by Pepe Escobar, Asia Times:
Ahead of the crucial Shanghai Cooperation Organization (SCO) summit in Qingdao this coming weekend, three other recent events have offered clues on how the new world order is coming about.
The Astana Economic Forum in Kazakhstan centered on how mega-partnerships are changing world trade. Participants included the president of the Asian Infrastructure Investment Bank (AIIB) Jin Liqun; Andrew Belyaninov from the Eurasian Development Bank; former Italian Prime Minister and president of the EU Commission Romano Prodi; deputy director-general of the WTO Alan Wolff; and Glenn Diesen from the University of Western Sydney.
Diesen, a Norwegian who studied in Holland and teaches in Australia, is the author of a must-read book, Russia’s Geoeconomic Strategy for a Greater Eurasia, in which he analyzes in excruciating detail how Moscow is planning “to manage the continent from the heartland by enhancing collective autonomy and influence, and thus evict US hegemony directed from the periphery.”
In parallel, as Diesen argues, Moscow aims “to ensure the sustainability of an integrated Eurasia by establishing a balance of power or ‘balance of dependence’ to prevent the continent from being dominated by one power, with China being the most plausible candidate.”
In a nutshell; this New Great Game installment revolves around “Russia’s strategy to enhance its bargaining power with the West by pivoting to the East.”
Concerning Astana, Diesen told me that the AIIB’s Liqun “took the hardest stance in defense of diversifying financial instruments, while Belyaninov was very critical of anti-Russian sanctions.”
Diesen argues that: “The emergence of economic mega-blocks actually improves economic relations by creating more symmetry. For example, China’s CIPS (Cross-Border Interbank Payment System) undermined the ability of SWIFT (Society for Worldwide Interbank Financial Telecommunication) to be used for economic coercion, while CIPS and SWIFT still cooperate. Similarly, the EAEU [Eurasia Economic Union] gets its strength from the ability to integrate with other regions as opposed to isolating itself.”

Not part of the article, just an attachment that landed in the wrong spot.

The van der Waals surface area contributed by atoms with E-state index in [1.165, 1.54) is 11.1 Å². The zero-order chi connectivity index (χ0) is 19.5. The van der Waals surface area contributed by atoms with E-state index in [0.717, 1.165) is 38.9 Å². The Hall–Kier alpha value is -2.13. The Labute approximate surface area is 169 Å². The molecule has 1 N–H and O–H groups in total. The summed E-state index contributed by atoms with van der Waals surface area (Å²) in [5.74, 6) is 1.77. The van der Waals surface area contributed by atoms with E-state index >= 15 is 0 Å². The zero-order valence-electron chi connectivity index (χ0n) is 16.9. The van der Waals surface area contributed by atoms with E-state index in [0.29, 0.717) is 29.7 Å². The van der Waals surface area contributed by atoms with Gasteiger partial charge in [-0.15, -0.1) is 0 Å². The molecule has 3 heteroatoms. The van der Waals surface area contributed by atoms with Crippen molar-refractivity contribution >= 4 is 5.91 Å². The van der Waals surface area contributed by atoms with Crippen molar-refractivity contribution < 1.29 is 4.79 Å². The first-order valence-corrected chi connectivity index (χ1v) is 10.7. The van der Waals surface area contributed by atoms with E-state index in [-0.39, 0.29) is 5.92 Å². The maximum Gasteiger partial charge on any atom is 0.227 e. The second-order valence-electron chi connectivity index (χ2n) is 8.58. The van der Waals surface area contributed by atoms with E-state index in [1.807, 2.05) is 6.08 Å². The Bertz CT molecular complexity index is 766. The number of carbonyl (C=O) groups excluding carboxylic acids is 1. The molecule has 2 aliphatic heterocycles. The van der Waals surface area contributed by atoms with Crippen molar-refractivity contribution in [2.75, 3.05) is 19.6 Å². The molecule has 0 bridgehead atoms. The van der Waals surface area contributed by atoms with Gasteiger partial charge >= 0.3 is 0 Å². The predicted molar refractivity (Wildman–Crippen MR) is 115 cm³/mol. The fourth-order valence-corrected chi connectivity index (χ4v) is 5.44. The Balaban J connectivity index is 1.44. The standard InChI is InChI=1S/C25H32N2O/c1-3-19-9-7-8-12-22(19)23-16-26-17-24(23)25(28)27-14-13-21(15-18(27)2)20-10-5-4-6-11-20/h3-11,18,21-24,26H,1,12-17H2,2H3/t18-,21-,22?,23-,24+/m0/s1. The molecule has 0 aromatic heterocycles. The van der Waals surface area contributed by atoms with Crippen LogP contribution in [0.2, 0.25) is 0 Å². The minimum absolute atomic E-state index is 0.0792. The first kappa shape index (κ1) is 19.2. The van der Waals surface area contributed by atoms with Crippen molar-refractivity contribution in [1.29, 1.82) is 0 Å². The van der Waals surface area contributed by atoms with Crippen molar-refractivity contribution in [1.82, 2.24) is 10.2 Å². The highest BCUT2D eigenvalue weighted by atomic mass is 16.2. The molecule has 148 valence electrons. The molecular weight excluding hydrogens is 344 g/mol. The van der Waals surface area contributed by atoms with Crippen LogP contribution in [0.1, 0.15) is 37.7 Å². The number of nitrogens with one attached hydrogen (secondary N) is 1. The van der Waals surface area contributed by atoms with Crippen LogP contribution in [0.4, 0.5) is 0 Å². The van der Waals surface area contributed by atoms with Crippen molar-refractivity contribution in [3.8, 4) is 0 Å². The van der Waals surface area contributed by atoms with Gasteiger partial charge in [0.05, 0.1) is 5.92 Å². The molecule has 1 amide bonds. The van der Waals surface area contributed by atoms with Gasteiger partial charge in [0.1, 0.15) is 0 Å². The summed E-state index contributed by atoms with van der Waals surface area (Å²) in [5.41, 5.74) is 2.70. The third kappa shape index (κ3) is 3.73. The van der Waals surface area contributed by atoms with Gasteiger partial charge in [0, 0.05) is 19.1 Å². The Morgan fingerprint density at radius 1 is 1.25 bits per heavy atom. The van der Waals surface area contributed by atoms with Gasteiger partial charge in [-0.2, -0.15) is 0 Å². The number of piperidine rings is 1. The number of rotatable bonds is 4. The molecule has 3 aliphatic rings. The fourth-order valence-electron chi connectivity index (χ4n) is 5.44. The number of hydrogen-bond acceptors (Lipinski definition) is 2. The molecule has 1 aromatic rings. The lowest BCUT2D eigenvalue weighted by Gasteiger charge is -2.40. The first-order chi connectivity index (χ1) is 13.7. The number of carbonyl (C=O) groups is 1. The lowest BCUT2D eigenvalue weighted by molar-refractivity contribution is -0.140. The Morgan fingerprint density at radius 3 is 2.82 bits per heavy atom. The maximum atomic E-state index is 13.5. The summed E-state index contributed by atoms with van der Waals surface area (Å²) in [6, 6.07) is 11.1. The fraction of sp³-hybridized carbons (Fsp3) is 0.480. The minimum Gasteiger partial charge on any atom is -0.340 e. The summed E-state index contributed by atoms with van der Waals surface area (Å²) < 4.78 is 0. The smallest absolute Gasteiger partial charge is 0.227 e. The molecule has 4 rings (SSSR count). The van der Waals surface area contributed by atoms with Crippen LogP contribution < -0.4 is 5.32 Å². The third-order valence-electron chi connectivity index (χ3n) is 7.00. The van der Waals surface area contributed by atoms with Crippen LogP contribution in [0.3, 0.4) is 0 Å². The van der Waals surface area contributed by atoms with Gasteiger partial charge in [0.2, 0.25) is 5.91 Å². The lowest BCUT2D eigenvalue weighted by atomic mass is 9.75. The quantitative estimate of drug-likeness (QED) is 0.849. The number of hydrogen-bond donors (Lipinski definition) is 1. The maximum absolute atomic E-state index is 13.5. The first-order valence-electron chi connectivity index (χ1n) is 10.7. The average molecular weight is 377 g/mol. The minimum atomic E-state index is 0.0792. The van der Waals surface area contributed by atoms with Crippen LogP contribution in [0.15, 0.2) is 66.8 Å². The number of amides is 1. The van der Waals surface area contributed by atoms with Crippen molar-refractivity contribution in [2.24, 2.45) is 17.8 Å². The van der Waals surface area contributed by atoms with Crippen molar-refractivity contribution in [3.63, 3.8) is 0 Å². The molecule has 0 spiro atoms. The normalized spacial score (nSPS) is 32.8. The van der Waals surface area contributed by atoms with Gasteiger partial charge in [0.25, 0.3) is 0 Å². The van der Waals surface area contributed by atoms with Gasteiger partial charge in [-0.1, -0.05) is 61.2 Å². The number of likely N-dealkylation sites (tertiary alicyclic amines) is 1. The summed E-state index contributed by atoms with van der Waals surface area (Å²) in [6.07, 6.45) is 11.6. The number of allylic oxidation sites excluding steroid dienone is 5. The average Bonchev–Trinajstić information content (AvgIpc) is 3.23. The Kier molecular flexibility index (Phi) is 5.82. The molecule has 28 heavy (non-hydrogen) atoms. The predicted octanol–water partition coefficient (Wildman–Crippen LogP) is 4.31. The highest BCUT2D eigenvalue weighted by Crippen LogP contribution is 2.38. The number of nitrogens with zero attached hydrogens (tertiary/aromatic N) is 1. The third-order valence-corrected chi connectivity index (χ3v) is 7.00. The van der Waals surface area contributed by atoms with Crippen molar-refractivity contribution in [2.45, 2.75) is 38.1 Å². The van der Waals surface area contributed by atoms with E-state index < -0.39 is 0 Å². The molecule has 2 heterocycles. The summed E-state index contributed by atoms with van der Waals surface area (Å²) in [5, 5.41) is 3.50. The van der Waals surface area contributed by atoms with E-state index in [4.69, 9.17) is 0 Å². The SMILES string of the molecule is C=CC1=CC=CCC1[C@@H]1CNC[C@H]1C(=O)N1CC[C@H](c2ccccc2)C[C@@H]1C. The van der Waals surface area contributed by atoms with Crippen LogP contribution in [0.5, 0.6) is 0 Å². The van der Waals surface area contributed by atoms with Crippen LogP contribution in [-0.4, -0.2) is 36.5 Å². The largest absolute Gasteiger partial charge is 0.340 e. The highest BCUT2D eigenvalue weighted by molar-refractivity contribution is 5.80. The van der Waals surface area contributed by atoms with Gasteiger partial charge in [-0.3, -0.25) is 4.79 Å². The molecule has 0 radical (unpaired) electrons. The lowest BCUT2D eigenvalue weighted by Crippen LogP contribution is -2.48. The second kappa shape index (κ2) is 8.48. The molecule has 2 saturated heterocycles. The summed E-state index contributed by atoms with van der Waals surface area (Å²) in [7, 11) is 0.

And here’s the clincher: “China’s cooperation with the EAEU mitigates Russian concerns about asymmetries, and enables greater EAEU-BRI [Belt and Road Initiative] integration under the stewardship of the SCO. Also, unlike the EU, the EAEU provides great benefit to non-members (non-zero sum) by creating an effective transportation corridor with harmonized tariffs, standards, etc.”
Diesen remarked how Liqun, a key character in the whole game, “is very positive about the Eurasian Economic Union and insistent on the positive-sum game of integration of regions.” Liqun is “direct, honest and forceful” and does not refrain from criticizing the Trump administration, arguing “there is not a trade war between the US and China, it is a US trade war against the world.”
Add to the debate the crucial Astana headline, ignored by Western corporate media: Iran signed a provisional free-trade-zone agreement with the EAEU, lowering or abolishing customs duties, and opening the way for a final deal in 2021. For Iran, that will be a golden ticket to do business way beyond Southwest Asia, integrating it further with Russia and also Kazakhstan, which happens to be a key member of the Belt and Road Initiative (BRI).
All about Eurasian integration
The St. Petersburg International Economic Forum (SPIEF) is the annual Russian equivalent of Davos. Predictably, coverage on Western media was appalling – at best rehashing bits and pieces of the joint press conference held by presidents Vladimir Putin and Emmanuel Macron.
There was no mention, as Asia Times previously reported, of how Moscow was instrumental in ironing out differences between North and South Korea at the Far East summit in Vladivostok last September, impressing the need for a win-win regional business plan; the integration of the Trans-Siberian with a future Trans-Korean railway, a key plank of Eurasia integration.
When it comes to tracking Eurasia integration, SPIEF is invaluable. The St Petersburg get-together has also been a traditional forum for key SCO discussions. One panel illustrated how the Shanghai forum is fast advancing on the trade and economic front; new members India and Pakistan are now very much active in the SCO Business Council. The discussion of the business, industrial and technological agenda for observer states was also important; that’s where Iran, a future full SCO member, fits in.
Eurasia integration also featured on another panel about new logistical routes opened by international transport corridors – very much the stuff BRI and the EAEU are made of.